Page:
The situation has become more urgent due to the outbreak of inflation pressures that started last year, partially fueled by easy fiscal and monetary policy. Central banks, including the Reserve Bank, are now driving up interest rates at their fastest pace in decades.
In March, then-treasurer Josh Frydenberg forecast a $78 billion deficit this financial year after a $79.8 billion shortfall in 2021-22.
High-priced commodities, inflation, strong employment growth and a delay in some spending has improved last year’s bottom line by about $50 billion. Some pundits have used these figures to suggest the country’s budget pressures are easing.
But a deficit of about $30 billion, likely to be confirmed this week, would still rank in the 10 largest deficits of Australian fiscal history.
And the deficit reduction is being driven by unusually high prices for a handful of key commodities. As previous treasurers have discovered, commodity prices can go both up and down.
Reserve Bank Governor Philip Lowe this month noted that it was more than strange that Australia, benefiting from record low unemployment and the highest ever prices for key commodities, was still recording substantial deficits.
The fastest growing cost of the budget is the interest bill on federal debt.
In the March budget, the national interest bill was supposed to reach $17.9 billion this financial year. By 2025-26, the Parliamentary Budget Office says it will hit $26.3 billion.
That’s an $8.4 billion or 47 percent increase in four years.
It dwarfs the jump in the NDIS (22.4 per cent), health (13 per cent), aged care (18.9 per cent) and defense (16.4 per cent).
By 2025-26, the interest on federal debt will cost taxpayers more than what is spent on child care subsidies and financial support to carers
And that is predicated on rates as they were forecast in early March. Interest costs have gone up considerably since, with next month’s budget likely to reveal a sharp lift.
That’s just the interest equation facing Chalmers and Gallagher. The issues touched upon by Philip Lowe in his speech—that taxpayers want an increasing number of high-quality services—is another.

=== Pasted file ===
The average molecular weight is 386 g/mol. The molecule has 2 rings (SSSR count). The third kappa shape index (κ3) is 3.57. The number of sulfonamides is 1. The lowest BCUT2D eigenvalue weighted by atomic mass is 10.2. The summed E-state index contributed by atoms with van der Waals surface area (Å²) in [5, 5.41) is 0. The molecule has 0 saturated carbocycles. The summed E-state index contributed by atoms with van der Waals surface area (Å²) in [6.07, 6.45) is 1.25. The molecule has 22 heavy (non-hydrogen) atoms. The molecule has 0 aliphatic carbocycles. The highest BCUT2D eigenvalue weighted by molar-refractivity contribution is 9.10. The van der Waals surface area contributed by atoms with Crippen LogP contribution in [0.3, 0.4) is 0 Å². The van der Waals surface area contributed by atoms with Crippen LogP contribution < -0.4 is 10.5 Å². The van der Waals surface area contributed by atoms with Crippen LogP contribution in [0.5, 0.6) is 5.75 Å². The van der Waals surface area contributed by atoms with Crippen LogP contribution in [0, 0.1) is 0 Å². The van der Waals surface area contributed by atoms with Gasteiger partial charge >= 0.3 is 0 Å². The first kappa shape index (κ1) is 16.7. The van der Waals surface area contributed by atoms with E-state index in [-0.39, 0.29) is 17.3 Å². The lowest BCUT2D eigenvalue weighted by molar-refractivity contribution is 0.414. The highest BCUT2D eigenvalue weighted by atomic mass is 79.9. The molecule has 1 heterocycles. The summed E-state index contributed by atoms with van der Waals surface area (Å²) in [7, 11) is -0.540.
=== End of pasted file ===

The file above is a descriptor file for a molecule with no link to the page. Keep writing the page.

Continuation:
Every budget comes with a set of promotional booklets known by budget-watchers as “glossies”.
These are used by the government to deliver an easy-to-ready overview of the budget. They normally include panels outlining the major spending and saving initiatives.
Treasurers Costello, Swan, Hockey and Morrison all outlined both the big spends and the big cuts in their “budget overview” glossy. Frydenberg followed that tradition in his 2019 pre-election budget that outlined $2.6 billion in savings (of which $2.1 billion came from a single measure, changing the social security income assessment model).
But the savings measures disappeared in Frydenberg’s 2020 COVID budget. They didn’t return in 2021 amid the uncertainty pandemic was still causing.
And they weren’t there in Frydenberg’s pre-election budget of March this year.
Repairing the budget is politically fraught at the best of times.
Doing it after more than two years without any substantial cuts in expenditure is even tougher.
Doing it during difficult domestic and global economic conditions that require the most aggressive tightening of monetary policy in decades puts it into the realm of political impossibility.
Cut through the noise of federal politics with news, views and expert analysis from Jacqueline Maley. Subscribers can sign up to our weekly Inside Politics newsletter here.